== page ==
- Wanted: a shepherd for the Windy City
One of the most important sees in the United States, Chicago, has to be filled, after Cardinal Francis George declared his wish to resign on the grounds of age and ill-health
- Home News
- World News
- Parish Practice
- Letters Extra
- The living Spirit
- French cardinal calls for solidarity of ‘flesh and blood’ with Iraqi Christians as he arrives in Kurdistan
- Welby urges Palestinians and Israelis to abandon 'self-defeating' violence that could lead to 'greater disaster'
- German bishops: Churches share blame for Europe’s slide into First World War
- Pope Francis and WEA exchange apologies for Churches' past mistreatment of each other
Pope Francis’ Good Friday meditations will reflect on women and children who have been abused, desperate migrants and those who have lost their jobs because of the economic crisis.
The texts of the meditations for the Way of the Cross, which Francis will lead at Rome’s ancient Colosseum on Friday, have been written by Mgr Giancarlo Bregantini, Archbishop of Campobasso-Boiano in southern Italy, who has fiercely opposed the mafia in his writings. They were published today by the Vatican publishing house Libreria Editrice Vaticana.
In his meditations for the 14 stations, Archbishop Bregantini reflects on the social consequences of the economic crisis such as “job insecurity, unemployment, dismissals, an economy that rules rather than serves, financial speculation, suicide among business owners, corruption and usury, the loss of local industry … This is the cross which weighs upon the world of labour, the injustice shouldered by workers.”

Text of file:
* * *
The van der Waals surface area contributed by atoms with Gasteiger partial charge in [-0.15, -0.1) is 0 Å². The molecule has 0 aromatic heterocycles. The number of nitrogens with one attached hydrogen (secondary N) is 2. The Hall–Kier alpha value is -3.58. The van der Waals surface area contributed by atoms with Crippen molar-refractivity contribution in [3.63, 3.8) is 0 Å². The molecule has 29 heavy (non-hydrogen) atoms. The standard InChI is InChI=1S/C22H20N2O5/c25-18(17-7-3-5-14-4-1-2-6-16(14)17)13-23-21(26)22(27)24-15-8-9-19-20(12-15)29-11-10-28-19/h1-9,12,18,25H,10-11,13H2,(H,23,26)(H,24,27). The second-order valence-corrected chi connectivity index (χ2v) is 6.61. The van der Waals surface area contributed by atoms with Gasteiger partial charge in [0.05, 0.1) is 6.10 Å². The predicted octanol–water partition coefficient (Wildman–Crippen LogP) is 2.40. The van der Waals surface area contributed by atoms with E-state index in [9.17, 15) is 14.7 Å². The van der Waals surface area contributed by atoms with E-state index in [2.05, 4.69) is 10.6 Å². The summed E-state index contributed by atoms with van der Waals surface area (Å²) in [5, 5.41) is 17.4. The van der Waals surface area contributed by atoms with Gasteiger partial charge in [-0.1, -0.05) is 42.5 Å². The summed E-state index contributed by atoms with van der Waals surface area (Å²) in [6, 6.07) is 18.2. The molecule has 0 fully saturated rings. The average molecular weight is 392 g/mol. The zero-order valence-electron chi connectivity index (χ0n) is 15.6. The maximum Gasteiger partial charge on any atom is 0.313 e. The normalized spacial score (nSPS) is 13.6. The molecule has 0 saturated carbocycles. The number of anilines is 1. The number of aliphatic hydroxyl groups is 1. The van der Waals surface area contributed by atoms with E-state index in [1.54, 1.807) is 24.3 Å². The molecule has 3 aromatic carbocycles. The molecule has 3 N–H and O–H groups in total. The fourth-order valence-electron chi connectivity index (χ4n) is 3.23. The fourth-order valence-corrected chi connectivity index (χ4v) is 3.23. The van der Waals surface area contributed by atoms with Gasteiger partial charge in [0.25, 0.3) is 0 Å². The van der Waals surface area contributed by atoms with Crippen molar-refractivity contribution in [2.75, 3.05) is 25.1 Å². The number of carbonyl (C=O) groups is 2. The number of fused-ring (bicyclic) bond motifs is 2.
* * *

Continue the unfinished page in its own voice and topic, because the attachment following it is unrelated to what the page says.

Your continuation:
Reflecting on hope, he notes: “Let us leave behind our unhealthy nostalgia for the past, our complacency and our refusal to change.”
In a reference to harm done to “little ones” that is wrongly concealed, he wrote: “In Jesus, innocent, stripped and tortured, we see the outraged dignity of all the innocent, especially the little ones. God did not prevent his naked body from being exposed on the Cross. He did this in order to redeem every abuse wrongly concealed, and to show that he, God, is irrevocably and unreservedly on the side of victims.”
Archbishop Bregantini also mentions “those who knock and ask us for asylum, dignity and a homeland”, those “who die of loneliness”, women who are physically abused by men, abused children, and mothers who have lost their children to war, or to drugs or alcohol abuse.
Christ’s own suffering, he writes, resembles that of prisoners in overcrowded prisons bogged down by a slow justice system and the stigmatisation of being known thereafter as an “ex-convict”.
Just as Jesus fell three times on the way to Golgotha, only through helping each other can we hope to bear the weight of the cross, the archbishop writes.